We are not impressed by the argument that while a recess of one House is limited to three days without the consent of the other House, cases may arise in which the other House consents to an adjournment and a long period of adjournment may result. We have no such case before us and we are not called upon to conjecture as to the nature of the action which might be taken by the Congress in such a case or what would be its effect.
We hold that where the Congress has not adjourned and the House in which the bill originated is in recess for not more than three days under the constitutional permission while Congress is in session, the bill does not become a law if the President has delivered the bill with his objections to the appropriate officer of that House within the prescribed ten days and the Congress does not pass the bill over his objections by the requisite votes. In this instance the bill was properly returned by the President, it was open to reconsideration in Congress, and it did not become a law.
The judgment is
MR. JUSTICE CARDOZO took no part in the decision of this case.
I agree that the legislation now in question did not become a law, not, as the Court holds, because the bill vetoed by the President was returned to the Senate within the ten-day period or to any person authorized to receive the bill in its behalf, but because the Senate by its adjournment prevented the return and thus called into operation the provision that the bill "shall not be a Law" where adjournment prevents its return to the house in which it originated, within the ten days allowed to the President to sign or disapprove it.
Article 1, § 7, Cl. 2, of the Constitution reads as follows:
"Every Bill which shall have passed the House of Representatives and the Senate, shall, before it become a Law, be presented to the President of the United States; If he approve he shall sign it, but if not he shall return it, with his Objections to that House in which it shall have originated, who shall enter the Objections at large on their Journal, and proceed to reconsider it. If after such Reconsideration two thirds of that House shall agree to pass the Bill, it shall be sent, together with the Objections, to the other House, by which it shall likewise be reconsidered, and if approved by two thirds of that House, it shall become a law. But in all such Cases the Votes of both Houses shall be determined by Yeas and Nays, and the Names of the Persons voting for and against the Bill shall be entered on the Journal of each House respectively. If any Bill shall not be returned by the President within ten Days (Sundays excepted) after it shall have been presented to him, the Same shall be a Law, in like Manner as if he had signed it, unless the Congress by their Adjournment prevent its Return, in which Case it shall not be a Law."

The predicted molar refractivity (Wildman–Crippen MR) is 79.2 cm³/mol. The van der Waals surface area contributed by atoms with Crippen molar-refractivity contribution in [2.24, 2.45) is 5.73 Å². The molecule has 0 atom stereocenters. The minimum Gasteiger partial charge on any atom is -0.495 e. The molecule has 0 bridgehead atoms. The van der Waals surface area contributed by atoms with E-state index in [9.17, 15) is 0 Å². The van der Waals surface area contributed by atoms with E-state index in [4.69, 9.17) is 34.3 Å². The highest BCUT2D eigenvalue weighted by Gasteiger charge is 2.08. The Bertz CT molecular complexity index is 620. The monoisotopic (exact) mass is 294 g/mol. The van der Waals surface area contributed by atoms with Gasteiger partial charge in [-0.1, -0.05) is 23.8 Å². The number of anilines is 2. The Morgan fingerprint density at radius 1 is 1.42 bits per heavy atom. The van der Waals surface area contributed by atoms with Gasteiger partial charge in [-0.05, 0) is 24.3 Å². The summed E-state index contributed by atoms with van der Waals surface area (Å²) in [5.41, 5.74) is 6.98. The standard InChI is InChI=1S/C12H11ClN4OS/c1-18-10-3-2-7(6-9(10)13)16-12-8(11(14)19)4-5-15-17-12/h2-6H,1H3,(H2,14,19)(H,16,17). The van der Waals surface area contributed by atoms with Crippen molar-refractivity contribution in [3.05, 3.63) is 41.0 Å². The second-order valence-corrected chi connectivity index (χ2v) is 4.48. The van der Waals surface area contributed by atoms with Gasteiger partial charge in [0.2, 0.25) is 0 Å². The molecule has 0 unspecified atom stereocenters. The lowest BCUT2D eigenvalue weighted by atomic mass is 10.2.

The reasons assigned by the Court for its conclusion seem to me to have no application to the case now before us, and leave in confusion and doubt the meaning and effect of the veto provisions of the Constitution, the certainty of whose application is of supreme importance.
Notwithstanding the cogently reasoned ruling of a unanimous court in the Pocket Veto Case, 279 U.S. 655, 682, that the "House" to which a bill is to be returned by the President means a house in session, we may assume for present purposes that each house of Congress, by appropriate action, may constitutionally confer upon its secretary, clerk, or some other officer, authority to receive a bill returned to it by the President. But it does not appear that any such authority has ever been conferred on the secretary of the Senate, or that he has hitherto assumed to act in that capacity. In the Pocket Veto Case this Court held that in 1926 it had not; and the Senate has since taken no step in that direction, perhaps because of our dictum in that case that such action would be unconstitutional.
The houses of Congress, being collective bodies, transacting their routine business by majority action, are capable of acting only when in session and by formal action recorded in their respective journals, or by recognition, through such action, of an established practice. Since the foundation of the government it has been the settled usage of both houses of Congress to receive messages from the President and bills disapproved and returned by him, when in session. It does not appear that in the past the secretary of the Senate or any other person has assumed to act for either house in receiving a bill returned by the President, and in one recorded instance the secretary of the Senate and its President declined so to act. There has been no action and no usage of either house recognizing the existence of such authority in any one. Pocket Veto Case, supra, 682 et seq.
On May 19, 1888, President Cleveland attempted to return a bill to the Senate during an adjournment, by tendering it to the secretary and to the President of the Senate. Both officers rejected the tender, "claiming that the return of said bill and the delivery of said message could only properly be made to the Senate when in actual session." President Cleveland's message, Senate Journal, 50th Cong., 1st Sess.
The secretary of the Senate is appointed by that body to serve at its pleasure, and his duties are prescribed by the Senate rules. They give no hint that among these duties is the important function of acting as the Senate in the receipt of bills returned to it by the President during the ten-day period, or retaining them in custody pending its reassembly when the return is during an adjournment. Not only have both houses of Congress failed to designate any person to receive bills returned to them by the President, but in one instance they explicitly refused to take such action when it was proposed.